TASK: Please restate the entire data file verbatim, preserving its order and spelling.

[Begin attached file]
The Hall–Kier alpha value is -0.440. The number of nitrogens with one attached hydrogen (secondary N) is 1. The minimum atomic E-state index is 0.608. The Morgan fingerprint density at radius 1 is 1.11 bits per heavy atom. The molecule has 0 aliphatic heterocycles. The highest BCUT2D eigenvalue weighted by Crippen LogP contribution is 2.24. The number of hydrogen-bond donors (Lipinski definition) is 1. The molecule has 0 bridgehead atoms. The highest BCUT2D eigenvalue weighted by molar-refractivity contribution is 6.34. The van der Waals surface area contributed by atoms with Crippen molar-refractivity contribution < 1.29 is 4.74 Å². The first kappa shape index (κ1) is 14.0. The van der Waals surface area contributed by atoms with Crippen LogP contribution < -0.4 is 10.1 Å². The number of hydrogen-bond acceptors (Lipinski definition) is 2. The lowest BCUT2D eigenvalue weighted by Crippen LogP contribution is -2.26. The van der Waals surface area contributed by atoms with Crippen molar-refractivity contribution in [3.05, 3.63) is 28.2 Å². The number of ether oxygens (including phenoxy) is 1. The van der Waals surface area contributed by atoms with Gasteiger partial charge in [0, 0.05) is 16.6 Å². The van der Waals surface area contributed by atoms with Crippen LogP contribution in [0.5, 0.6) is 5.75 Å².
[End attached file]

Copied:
The Hall–Kier alpha value is -0.440. The number of nitrogens with one attached hydrogen (secondary N) is 1. The minimum atomic E-state index is 0.608. The Morgan fingerprint density at radius 1 is 1.11 bits per heavy atom. The molecule has 0 aliphatic heterocycles. The highest BCUT2D eigenvalue weighted by Crippen LogP contribution is 2.24. The number of hydrogen-bond donors (Lipinski definition) is 1. The molecule has 0 bridgehead atoms. The highest BCUT2D eigenvalue weighted by molar-refractivity contribution is 6.34. The van der Waals surface area contributed by atoms with Crippen molar-refractivity contribution < 1.29 is 4.74 Å². The first kappa shape index (κ1) is 14.0. The van der Waals surface area contributed by atoms with Crippen LogP contribution < -0.4 is 10.1 Å². The number of hydrogen-bond acceptors (Lipinski definition) is 2. The lowest BCUT2D eigenvalue weighted by Crippen LogP contribution is -2.26. The van der Waals surface area contributed by atoms with Crippen molar-refractivity contribution in [3.05, 3.63) is 28.2 Å². The number of ether oxygens (including phenoxy) is 1. The van der Waals surface area contributed by atoms with Gasteiger partial charge in [0, 0.05) is 16.6 Å². The van der Waals surface area contributed by atoms with Crippen LogP contribution in [0.5, 0.6) is 5.75 Å².